Toggle Commented Jan 29, 2010 on Why GK Chesterton Rules at Not The Religious Type
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DJ, thanks for the heads up! I've prayed as well. Keep us posted on how Ben is doing.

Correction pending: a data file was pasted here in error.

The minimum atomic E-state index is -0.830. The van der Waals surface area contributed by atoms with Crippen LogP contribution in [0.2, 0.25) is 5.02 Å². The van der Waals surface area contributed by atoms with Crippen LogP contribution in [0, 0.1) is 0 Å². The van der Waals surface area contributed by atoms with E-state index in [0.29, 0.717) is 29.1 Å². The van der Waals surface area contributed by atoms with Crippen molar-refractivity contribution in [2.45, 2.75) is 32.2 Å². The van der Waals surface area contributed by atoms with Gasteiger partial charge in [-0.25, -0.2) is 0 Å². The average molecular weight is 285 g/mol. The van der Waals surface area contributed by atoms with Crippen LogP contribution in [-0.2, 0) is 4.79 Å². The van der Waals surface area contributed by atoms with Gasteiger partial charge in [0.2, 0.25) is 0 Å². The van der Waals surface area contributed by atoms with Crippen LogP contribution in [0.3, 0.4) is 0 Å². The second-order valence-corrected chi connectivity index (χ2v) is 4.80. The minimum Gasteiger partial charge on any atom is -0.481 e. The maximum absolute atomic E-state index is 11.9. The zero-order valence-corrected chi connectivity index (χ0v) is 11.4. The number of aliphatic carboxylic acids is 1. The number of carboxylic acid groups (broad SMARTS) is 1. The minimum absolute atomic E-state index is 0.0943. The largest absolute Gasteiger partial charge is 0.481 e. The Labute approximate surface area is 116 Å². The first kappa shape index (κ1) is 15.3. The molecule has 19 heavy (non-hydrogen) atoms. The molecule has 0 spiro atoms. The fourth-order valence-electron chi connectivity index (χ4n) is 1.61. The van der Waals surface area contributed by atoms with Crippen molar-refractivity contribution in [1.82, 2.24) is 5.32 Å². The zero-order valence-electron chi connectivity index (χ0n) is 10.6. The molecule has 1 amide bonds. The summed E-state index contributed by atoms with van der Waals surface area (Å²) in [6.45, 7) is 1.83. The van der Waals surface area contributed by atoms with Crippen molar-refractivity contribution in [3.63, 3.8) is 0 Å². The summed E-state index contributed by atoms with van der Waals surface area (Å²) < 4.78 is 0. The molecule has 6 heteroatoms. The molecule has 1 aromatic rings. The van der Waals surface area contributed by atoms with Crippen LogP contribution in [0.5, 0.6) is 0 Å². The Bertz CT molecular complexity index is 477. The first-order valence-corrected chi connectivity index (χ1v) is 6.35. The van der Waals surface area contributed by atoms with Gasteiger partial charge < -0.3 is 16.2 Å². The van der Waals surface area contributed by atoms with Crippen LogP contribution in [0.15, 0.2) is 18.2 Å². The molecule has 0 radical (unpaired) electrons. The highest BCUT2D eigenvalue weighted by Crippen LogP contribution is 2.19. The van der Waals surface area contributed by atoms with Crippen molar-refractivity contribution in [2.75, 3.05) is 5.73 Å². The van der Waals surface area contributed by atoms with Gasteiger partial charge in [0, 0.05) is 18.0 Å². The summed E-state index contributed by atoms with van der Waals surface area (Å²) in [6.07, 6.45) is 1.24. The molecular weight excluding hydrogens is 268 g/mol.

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Good point, Steve. Describing love is not the same as defining it. The same way words fall short of describing a picture, or a picture falls short of the reality, so our attempts at a definition will also fall short. At the same time, I think we get something out of the process of trying. A little while ago I was reading a book by Fr. Michael Himes where he takes a crack at explaining agapic love. He writes: Aquinas gives a wonderfully insightful definition of 'agape' or, as he translates it into Latin, 'caritas': it is, he writes, 'the effective willing of the good of the other.' Himes then goes on to talk about how agapic love is not something you fall in and out of like an emotion, but an actual act of the will, which I think most of us would agree upon. He goes on to say: Thomas' definition of love as an act of the will which chooses to effect the good of the other requires two qualities (at least). The first is wisdom. You can never know with certitude what the true concrete good for the other is. You must always try to perceive what that concrete good may be so that one can act to bring it about, recognizing that you may be wrong. You must be ever ready to revise your idea of what the other's good is. The second quality which love demands is courage... The courage he is talking about here is exactly the point that many of you raised about tough love, which can be incredibly hard to do. I love Himes's comment on wisdom being a requirement of love, because I think it is spot on with centered-set thinking. If we have multiple arrows and none of them are pointing directly at the center, that means our view of "the good" will always be warped and will necessarily require a great deal of humility and continual "recalibration." When we will "the good of the other" it will always be imperfect, which means that if we truly love someone, we will want to continuously be checking in with Jesus, inviting him into our relationship with that other person, and asking Jesus how he sees and loves that person. In the centered-set model, I think we could define love as the way God sees and interacts with the world. That means that our ability to truly love (see and interact with the world the way God does) directly correlates to the number of our arrows that are connecting in relationship with Him. And our arrows can only "recalibrate" by continually being in relationship with God and each other.